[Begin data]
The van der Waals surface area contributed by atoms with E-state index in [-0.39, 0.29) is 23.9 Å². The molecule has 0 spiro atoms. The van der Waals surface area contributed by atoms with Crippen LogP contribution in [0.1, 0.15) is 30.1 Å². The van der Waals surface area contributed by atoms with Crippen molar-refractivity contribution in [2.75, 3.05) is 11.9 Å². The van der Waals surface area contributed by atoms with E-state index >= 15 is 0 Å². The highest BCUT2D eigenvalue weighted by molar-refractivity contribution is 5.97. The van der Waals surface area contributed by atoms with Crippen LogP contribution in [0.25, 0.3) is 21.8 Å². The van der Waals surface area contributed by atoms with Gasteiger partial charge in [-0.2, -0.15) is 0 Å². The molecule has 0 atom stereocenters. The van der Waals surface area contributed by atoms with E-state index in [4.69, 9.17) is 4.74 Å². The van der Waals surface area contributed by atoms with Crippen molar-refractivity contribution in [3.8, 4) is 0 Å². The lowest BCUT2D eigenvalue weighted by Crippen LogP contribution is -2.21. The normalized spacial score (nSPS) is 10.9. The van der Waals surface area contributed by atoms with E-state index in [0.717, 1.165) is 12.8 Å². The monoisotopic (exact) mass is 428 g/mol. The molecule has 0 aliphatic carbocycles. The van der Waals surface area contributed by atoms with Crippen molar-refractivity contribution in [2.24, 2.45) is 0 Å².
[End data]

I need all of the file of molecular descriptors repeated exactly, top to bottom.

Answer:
The van der Waals surface area contributed by atoms with E-state index in [-0.39, 0.29) is 23.9 Å². The molecule has 0 spiro atoms. The van der Waals surface area contributed by atoms with Crippen LogP contribution in [0.1, 0.15) is 30.1 Å². The van der Waals surface area contributed by atoms with Crippen molar-refractivity contribution in [2.75, 3.05) is 11.9 Å². The van der Waals surface area contributed by atoms with E-state index >= 15 is 0 Å². The highest BCUT2D eigenvalue weighted by molar-refractivity contribution is 5.97. The van der Waals surface area contributed by atoms with Crippen LogP contribution in [0.25, 0.3) is 21.8 Å². The van der Waals surface area contributed by atoms with Gasteiger partial charge in [-0.2, -0.15) is 0 Å². The molecule has 0 atom stereocenters. The van der Waals surface area contributed by atoms with E-state index in [4.69, 9.17) is 4.74 Å². The van der Waals surface area contributed by atoms with Crippen molar-refractivity contribution in [3.8, 4) is 0 Å². The lowest BCUT2D eigenvalue weighted by Crippen LogP contribution is -2.21. The normalized spacial score (nSPS) is 10.9. The van der Waals surface area contributed by atoms with E-state index in [0.717, 1.165) is 12.8 Å². The monoisotopic (exact) mass is 428 g/mol. The molecule has 0 aliphatic carbocycles. The van der Waals surface area contributed by atoms with Crippen molar-refractivity contribution in [2.24, 2.45) is 0 Å².